Intended for healthcare professionals

Practice Change

Avoid doing chest x rays in infants with typical bronchiolitis

BMJ 2021; 375 doi: (Published 22 October 2021) Cite this as: BMJ 2021;375:e064132

Linked Editorial

Sustainable practice: what can I do?

  1. Jeremy N Friedman, associate paediatrician-in-chief1,
  2. Tessa Davis, consultant in paediatric emergency medicine2,
  3. Aarani Somaskanthan, paediatric emergency medicine trainee3,
  4. Amy Ma, co-chair Family Advisory Forum4
  1. 1Paediatrics, Hospital for Sick Children, Toronto, Ontario M3B 3E8, Canada
  2. 2Paediatric Emergency Department, Royal London Hospital, London, UK
  3. 3Sydney Children’s Hospital Network, Australia
  4. 4Family Advisory Forum, Montreal Children's Hospital, Montreal, Quebec, Canada
  1. Correspondence to: J N Friedman jeremy.friedman{at}

What you need to know

  • The diagnosis of bronchiolitis is based on history and physical examination findings and does not require any confirmatory testing

  • Performance of a chest x ray in cases of typical bronchiolitis increases the rate of incorrect diagnosis of bacterial pneumonia and unnecessary use of antibiotics

  • Abnormal chest x ray findings, such as peribronchial infiltrates and atelectasis, are common on imaging in typical bronchiolitis, but abnormalities leading to a new diagnosis are uncommon and likely seen in <1% of cases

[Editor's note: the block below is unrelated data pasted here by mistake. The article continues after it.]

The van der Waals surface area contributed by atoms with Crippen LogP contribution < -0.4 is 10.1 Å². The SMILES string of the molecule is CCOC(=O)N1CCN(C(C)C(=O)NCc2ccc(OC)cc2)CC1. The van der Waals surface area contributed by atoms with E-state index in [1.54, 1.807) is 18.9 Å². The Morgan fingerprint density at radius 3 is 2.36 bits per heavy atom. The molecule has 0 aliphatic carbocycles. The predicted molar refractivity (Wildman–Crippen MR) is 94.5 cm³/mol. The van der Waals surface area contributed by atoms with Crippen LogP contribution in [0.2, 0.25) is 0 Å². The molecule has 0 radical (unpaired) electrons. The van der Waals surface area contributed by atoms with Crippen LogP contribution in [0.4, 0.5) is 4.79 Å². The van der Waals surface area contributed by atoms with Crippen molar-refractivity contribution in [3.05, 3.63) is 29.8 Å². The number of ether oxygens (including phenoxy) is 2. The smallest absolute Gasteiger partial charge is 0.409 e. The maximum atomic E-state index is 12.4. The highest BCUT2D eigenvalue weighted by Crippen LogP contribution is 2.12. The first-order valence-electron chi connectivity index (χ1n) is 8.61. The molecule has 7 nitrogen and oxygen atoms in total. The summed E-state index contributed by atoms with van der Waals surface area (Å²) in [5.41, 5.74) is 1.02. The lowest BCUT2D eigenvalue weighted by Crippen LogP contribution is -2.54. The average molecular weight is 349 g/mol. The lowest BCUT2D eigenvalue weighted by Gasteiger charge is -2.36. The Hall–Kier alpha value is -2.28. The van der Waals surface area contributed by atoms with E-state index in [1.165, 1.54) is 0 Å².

Bronchiolitis is a viral lower respiratory tract infection occurring mainly in the winter months, most commonly caused by respiratory syncytial virus (RSV). It is seen primarily in infancy but occurs up to 2 years of age and is the most common indication for hospitalisation in this age group. Ninety percent of children are infected with RSV in their first 2 years, and up to 40% will experience bronchiolitis during the initial infection.1

Bronchiolitis usually begins with a viral upper respiratory tract prodrome (rhinorrhoea and cough) followed by increasing respiratory effort (tachypnoea and/or accessory muscle use) with wheezing and/or crackles heard on chest auscultation. Diagnosis and assessment of disease severity is based on history and physical examination findings and does not require any confirmatory testing (box 1).1

Box 1

Guidance on optimal assessment of infants with bronchiolitis12

  • Typical features include coryzal prodrome followed by persistent cough, tachypnoea and/or chest recession, and wheeze and/or crackles on auscultation. If these are not present consider alternative diagnoses

  • Immediate referral for emergency hospital care if any apnoea, infant looks seriously unwell, severe respiratory distress (such as grunting, marked chest recession, or respiratory rate >70/min, cyanosis, or persistent low oxygen saturations <92%)

  • Consideration for referral to secondary care includes concerns over dehydration or difficulty with adequate oral intake (<75% of usual), or a persistent elevated respiratory rate >60/min

  • Risk factors for more severe illness include …

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